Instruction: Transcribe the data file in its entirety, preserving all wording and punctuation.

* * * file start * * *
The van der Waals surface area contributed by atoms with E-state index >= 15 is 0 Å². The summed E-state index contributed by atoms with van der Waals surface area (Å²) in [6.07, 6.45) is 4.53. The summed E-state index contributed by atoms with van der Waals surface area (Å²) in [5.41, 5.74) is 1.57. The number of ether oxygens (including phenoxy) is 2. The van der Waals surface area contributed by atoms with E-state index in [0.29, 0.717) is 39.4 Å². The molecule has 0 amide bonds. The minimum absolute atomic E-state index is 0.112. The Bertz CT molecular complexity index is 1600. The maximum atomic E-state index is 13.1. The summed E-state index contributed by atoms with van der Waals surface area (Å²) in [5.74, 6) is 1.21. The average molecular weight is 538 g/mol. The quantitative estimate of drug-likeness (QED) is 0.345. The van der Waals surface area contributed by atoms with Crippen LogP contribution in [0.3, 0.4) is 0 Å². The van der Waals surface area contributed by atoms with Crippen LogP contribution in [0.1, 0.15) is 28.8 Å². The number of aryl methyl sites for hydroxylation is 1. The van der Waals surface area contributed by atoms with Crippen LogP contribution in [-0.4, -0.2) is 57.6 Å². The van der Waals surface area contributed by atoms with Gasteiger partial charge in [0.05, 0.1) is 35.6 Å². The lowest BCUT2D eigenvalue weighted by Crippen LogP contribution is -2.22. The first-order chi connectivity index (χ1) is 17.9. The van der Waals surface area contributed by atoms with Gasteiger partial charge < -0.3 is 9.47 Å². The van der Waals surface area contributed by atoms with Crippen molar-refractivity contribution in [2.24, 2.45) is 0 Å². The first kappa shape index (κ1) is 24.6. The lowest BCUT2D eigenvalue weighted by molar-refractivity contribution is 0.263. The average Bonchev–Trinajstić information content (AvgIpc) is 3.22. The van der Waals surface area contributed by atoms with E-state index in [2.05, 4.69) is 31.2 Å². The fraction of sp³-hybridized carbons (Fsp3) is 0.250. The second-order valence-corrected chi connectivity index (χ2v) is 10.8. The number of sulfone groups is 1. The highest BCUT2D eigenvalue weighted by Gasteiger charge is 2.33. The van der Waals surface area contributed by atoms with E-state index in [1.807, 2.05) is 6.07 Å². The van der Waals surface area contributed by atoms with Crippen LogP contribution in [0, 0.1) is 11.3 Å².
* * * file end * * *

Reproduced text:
The van der Waals surface area contributed by atoms with E-state index >= 15 is 0 Å². The summed E-state index contributed by atoms with van der Waals surface area (Å²) in [6.07, 6.45) is 4.53. The summed E-state index contributed by atoms with van der Waals surface area (Å²) in [5.41, 5.74) is 1.57. The number of ether oxygens (including phenoxy) is 2. The van der Waals surface area contributed by atoms with E-state index in [0.29, 0.717) is 39.4 Å². The molecule has 0 amide bonds. The minimum absolute atomic E-state index is 0.112. The Bertz CT molecular complexity index is 1600. The maximum atomic E-state index is 13.1. The summed E-state index contributed by atoms with van der Waals surface area (Å²) in [5.74, 6) is 1.21. The average molecular weight is 538 g/mol. The quantitative estimate of drug-likeness (QED) is 0.345. The van der Waals surface area contributed by atoms with Crippen LogP contribution in [0.3, 0.4) is 0 Å². The van der Waals surface area contributed by atoms with Crippen LogP contribution in [0.1, 0.15) is 28.8 Å². The number of aryl methyl sites for hydroxylation is 1. The van der Waals surface area contributed by atoms with Crippen LogP contribution in [-0.4, -0.2) is 57.6 Å². The van der Waals surface area contributed by atoms with Gasteiger partial charge in [0.05, 0.1) is 35.6 Å². The lowest BCUT2D eigenvalue weighted by Crippen LogP contribution is -2.22. The first-order chi connectivity index (χ1) is 17.9. The van der Waals surface area contributed by atoms with Gasteiger partial charge < -0.3 is 9.47 Å². The van der Waals surface area contributed by atoms with Crippen molar-refractivity contribution in [2.24, 2.45) is 0 Å². The first kappa shape index (κ1) is 24.6. The lowest BCUT2D eigenvalue weighted by molar-refractivity contribution is 0.263. The average Bonchev–Trinajstić information content (AvgIpc) is 3.22. The van der Waals surface area contributed by atoms with E-state index in [2.05, 4.69) is 31.2 Å². The fraction of sp³-hybridized carbons (Fsp3) is 0.250. The second-order valence-corrected chi connectivity index (χ2v) is 10.8. The number of sulfone groups is 1. The highest BCUT2D eigenvalue weighted by Gasteiger charge is 2.33. The van der Waals surface area contributed by atoms with E-state index in [1.807, 2.05) is 6.07 Å². The van der Waals surface area contributed by atoms with Crippen LogP contribution in [0, 0.1) is 11.3 Å².